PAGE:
Over the weekend my club on the South Branch of the Raritan River did something a little different. We rolled back the clock 50 or 60 years. Fishing would be done with bamboo rods and the only flies that could be used were dry flies or wet flies. Fortunately I had recently taken possession of my first bamboo rod. This rod was built by a local rob builder and friend, Art Port. Art had fished with me last fall and at the end of the day he opened up his truck and let me look over the 30 or so rods he had in the vehicle. I was looking for a 5wt primarily for fishing wet flies. So we picked out a half a dozen rods, strung them up with some soft hackles and cast them in the "home pool" of our club. I stood in the river making a few casts and actually connecting with a few fish and Art stood on the bank handing me the different rods to try. It was a tough decision but I settled on a Garrison 209E, a 7'9", 5 wt designed by Everett Garrison and written about in Hoagy B. Carmichael's book, A Master's Guide to Building a Bamboo Fly Rod. Art built an identical rob for me with the only changes made being a flamed blank and blued hardware.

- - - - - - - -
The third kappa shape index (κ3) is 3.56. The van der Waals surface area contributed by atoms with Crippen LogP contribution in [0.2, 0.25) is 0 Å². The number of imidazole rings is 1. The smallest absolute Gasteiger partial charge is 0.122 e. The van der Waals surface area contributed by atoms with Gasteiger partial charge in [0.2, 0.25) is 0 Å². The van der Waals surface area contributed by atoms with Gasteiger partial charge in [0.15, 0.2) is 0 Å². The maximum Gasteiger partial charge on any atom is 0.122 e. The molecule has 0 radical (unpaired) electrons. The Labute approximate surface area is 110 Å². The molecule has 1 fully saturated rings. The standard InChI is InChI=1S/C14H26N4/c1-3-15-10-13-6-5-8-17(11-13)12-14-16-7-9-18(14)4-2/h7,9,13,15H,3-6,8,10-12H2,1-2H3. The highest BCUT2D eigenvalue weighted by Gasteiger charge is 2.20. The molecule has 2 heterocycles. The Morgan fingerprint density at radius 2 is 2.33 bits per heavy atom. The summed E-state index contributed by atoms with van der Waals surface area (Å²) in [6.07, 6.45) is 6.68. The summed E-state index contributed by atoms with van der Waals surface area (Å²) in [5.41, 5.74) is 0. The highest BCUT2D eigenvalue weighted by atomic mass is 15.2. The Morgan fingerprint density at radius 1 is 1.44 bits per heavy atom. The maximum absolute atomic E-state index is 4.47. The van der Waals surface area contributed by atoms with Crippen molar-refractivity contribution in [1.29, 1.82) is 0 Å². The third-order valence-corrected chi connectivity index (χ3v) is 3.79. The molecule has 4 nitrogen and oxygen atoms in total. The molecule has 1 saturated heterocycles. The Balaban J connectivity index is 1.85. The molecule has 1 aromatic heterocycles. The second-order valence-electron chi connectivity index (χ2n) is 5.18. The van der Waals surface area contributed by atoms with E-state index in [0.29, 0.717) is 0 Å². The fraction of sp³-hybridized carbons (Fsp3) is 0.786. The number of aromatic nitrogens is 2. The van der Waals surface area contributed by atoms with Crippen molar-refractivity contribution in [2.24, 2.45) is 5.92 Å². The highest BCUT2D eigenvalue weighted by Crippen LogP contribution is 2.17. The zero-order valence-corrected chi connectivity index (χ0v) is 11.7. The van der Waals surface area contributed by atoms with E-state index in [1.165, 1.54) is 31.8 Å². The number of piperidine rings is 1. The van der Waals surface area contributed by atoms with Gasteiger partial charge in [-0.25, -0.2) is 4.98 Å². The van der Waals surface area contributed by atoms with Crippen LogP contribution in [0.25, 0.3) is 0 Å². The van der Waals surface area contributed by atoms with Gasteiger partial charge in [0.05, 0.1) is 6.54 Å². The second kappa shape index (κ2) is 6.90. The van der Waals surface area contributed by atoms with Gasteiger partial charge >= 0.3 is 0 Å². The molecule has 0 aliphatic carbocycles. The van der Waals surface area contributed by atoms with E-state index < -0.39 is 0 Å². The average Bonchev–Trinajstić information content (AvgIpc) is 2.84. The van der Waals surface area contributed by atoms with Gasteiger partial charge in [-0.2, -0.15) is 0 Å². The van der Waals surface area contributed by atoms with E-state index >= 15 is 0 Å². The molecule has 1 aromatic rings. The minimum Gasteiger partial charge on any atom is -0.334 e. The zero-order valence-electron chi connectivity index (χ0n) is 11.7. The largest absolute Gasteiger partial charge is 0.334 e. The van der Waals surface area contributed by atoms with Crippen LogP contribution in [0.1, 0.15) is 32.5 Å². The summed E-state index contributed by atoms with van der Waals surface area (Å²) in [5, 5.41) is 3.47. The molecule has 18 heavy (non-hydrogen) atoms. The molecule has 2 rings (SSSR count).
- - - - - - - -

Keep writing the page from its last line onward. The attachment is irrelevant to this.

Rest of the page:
Yesterday was my first opportunity to fish this rod, and it performed wonderfully. Fishing wet flies is my favorite way to target fall trout here in New Jersey. I prefer a longer rod for this style of fishing and bamboo has some limitations when it comes to length especially if you want to keep the weight down.
But the softer action of bamboo is absolutely perfect for fishing wet flies. The action on this rod was perfect for fishing wet flies. Yesterday the fish preferred soft hackles on the swing. The fly patterns I picked up from Blue Ribbon Flies worked very well. These two patterns were the top producers of the day.
Full Dressed Red
This fly rod handled fish up to about 20" in length with ease and despite its softer feel had quite a bit of backbone which helped in bringing some of the larger fish to hand.
At the end of the day I had the opportunity to do a little dry fly fishing although my "dry fly" was a size 18 Starling and Purple fished in the film. The rod was a pleasure to fish dries with as well. We could never identify what the fish were taking but it did not matter since they eagerly gobbled up the small soft hackles on a dead drift.
I gave the rod to my buddy Lou from Fly and Fin at the end of the day and he did well picking up these surface feeders on small soft hackles, picking up a couple of fish in a few casts.
This could be the start of a very expensive addiction...